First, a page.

Today, we have three different hubs operating, and a number of stations — something like three quarters of our stations — are centralcasting and we judge that it works really, really well. We think it provides a great service to the stations and it’s good operationally and really, I have been surprised since I have been at LIN how smooth the operations really are in the centralcasting model.

Heading into this year’s NAB Show, you told me you planned to casually look at 4K technology. Did anything impress you? Do you think there is a future for 4K in live, local news?

You know, it’s not clear to me whether there really is or not. I think the jury is still out on that one. 4K, to me, seems like it really depends on screen size and viewing distance. It’s not as big a jump to me, from a pure consumer standpoint as SD was to HD. 4K is a little bit more situational — I will reserve judgment. We will be watching our network partners and then seeing what they do and we will be watching the equipment vendors. There’s still a lot to be done.  I mean in my view it’s still, really, really premature in terms of workflow, gear and things that are really able to handle a 4K production process.

What kind of ENG cameras is LIN using across its station group? Are you trying out anything new?

It really varies across the stations. We typically don’t standardize across the stations for purchasing our ENG cameras.  We have a mix of just about every vendor out there at one of our stations.

That being said, we have been watching a couple of them. The small form factors are really, really interesting, especially as we look at expanding the people in our newsroom that can actually shoot video. That’s a reality in today’s world when some of the best news and breaking events are coming from people shooting with iPhones. You just have to change that model to some extent. You have got to provide capabilities to more and more feet on the streets and so these small form factor cameras are really great at doing that. There’s one that we have been playing around with — the JVC [GY-HM650].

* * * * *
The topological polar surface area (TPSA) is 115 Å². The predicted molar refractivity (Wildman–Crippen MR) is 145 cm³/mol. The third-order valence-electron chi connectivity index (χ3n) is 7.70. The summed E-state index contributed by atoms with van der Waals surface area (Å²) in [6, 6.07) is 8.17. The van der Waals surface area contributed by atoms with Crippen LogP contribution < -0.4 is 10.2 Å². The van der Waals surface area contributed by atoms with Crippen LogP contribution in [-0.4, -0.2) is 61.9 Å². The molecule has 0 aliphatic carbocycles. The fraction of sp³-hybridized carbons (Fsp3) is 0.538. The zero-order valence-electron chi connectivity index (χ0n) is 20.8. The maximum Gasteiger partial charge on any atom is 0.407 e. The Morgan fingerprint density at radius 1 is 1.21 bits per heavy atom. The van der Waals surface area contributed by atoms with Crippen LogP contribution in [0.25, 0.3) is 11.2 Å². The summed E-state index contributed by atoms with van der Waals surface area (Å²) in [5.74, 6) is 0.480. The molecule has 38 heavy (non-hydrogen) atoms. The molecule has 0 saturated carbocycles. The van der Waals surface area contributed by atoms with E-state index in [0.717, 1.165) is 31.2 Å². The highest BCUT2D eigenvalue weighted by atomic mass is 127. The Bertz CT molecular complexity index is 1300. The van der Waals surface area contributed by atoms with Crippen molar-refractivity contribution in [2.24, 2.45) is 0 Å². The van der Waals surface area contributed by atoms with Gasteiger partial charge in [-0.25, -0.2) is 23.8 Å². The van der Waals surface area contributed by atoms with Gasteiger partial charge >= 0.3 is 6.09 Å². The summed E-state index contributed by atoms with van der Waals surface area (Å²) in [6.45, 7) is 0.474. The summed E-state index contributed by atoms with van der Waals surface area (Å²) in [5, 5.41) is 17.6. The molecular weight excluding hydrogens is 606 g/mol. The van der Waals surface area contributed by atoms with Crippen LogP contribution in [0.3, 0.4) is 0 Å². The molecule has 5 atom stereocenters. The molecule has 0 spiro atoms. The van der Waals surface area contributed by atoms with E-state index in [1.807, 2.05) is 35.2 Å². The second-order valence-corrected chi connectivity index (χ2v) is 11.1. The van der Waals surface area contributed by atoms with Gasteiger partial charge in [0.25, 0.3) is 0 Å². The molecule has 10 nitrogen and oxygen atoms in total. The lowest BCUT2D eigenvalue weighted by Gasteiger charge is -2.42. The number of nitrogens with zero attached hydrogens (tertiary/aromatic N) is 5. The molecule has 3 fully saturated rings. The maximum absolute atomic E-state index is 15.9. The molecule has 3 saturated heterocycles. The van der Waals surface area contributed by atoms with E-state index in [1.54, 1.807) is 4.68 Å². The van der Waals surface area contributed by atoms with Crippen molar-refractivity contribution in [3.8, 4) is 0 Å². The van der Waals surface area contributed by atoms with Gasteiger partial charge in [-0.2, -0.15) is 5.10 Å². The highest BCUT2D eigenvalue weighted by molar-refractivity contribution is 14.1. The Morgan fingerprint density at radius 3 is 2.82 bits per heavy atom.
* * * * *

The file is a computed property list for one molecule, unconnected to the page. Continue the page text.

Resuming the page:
It doesn’t take away the need for really nice, bigger cameras with larger optics and the ability to shoot higher quality pictures at things like local sporting events.  So we kind of look to try to get a great mix of assets in the field, but certainly those smaller form cameras are really, really interesting.

Another story out of this year’s NAB was mobile DTV. Does LIN have any new stations coming onboard with a mobile DTV signal? How many stations does LIN have on the air with mobile today?

We announced at NAB, as part of the Dyle announcement, that we were going to launch two more stations in mobile this year.  One is Portland, Oregon, KOIN, another is Dayton, WDGN, and again, we have worked with the Mobile500 and Dyle.  We launched with Dyle in those markets mainly because there are other stations in the markets that are on the air and it’s about providing more depth in each market. The only station we have on the air right now is KXAN in Austin. Ultimately, I think consumers will want this service